Using Genes to Rescue Animal and Plants from Extinction
With estimates of losing 15 to 40 percent of the world’s species over the next four decades researchers whether science should employ genetic engineering to the rescue.
Friday, September 27, 2013
Dad’s Genes Build Placentas
Though placentas support the fetus and mother, it turns out that the organ grows according to blueprints from dad.
Monday, August 12, 2013
Expelled DNA that Traps Toxins May Backfire in Obese
The body’s most powerful immune cells may have a radical way of catching their prey that could backfire on people who are overweight.
Wednesday, June 19, 2013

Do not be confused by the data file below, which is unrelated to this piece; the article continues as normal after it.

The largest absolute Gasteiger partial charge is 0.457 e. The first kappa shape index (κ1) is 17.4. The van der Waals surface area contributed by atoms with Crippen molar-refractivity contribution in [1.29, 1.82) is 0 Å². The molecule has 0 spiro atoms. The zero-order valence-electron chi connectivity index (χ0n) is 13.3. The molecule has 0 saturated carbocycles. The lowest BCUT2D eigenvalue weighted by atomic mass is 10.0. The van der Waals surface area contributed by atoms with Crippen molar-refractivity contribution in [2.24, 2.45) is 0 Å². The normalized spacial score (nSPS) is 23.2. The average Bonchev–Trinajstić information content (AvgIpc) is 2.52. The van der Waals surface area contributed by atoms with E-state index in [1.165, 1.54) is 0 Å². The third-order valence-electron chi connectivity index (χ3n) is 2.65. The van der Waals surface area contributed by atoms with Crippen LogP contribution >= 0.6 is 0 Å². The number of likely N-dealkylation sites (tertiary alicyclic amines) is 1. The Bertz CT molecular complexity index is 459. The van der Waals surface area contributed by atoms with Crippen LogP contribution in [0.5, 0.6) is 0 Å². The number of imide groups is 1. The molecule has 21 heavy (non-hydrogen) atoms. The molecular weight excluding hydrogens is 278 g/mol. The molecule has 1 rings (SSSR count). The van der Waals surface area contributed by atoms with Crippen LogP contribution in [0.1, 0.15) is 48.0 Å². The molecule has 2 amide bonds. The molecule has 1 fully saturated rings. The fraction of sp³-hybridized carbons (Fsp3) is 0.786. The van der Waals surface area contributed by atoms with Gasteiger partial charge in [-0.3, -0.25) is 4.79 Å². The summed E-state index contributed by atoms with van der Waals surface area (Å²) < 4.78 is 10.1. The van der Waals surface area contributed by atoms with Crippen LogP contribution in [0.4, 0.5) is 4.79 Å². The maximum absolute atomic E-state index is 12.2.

Genetic Switches Play Big Role in Human Evolution
Study offers further proof that the divergence of humans from chimpanzees was profoundly influenced by mutations to DNA sequences.
Wednesday, June 12, 2013
Genome Offers Clues to Amphibian-Killing Fungus
A fungus that has decimated amphibians globally is much older than previously thought.
Thursday, May 30, 2013
Scientists Find Clues to Some Inherited Heart Diseases
Cornell researchers have uncovered the basic cell biology that helps explain heart defects found in diseases known as laminopathies.
Tuesday, May 07, 2013
Scientists Develop World's Smallest Drug Deliverer
Cornell researchers have created a pore in “Cornell Dots” – brightly glowing nanoparticles nicknamed C-Dots – that can carry medicine.
Friday, April 12, 2013
DNA Editor Named Runner-up Breakthrough of 2012
A discovery that allows life scientists to precisely edit genomes for everything from crop and livestock improvement to human gene and cell therapy was named runner-up for Science magazine's 2012 Breakthrough of the Year.
Wednesday, February 27, 2013
Scientific News
A Diversity of Genomes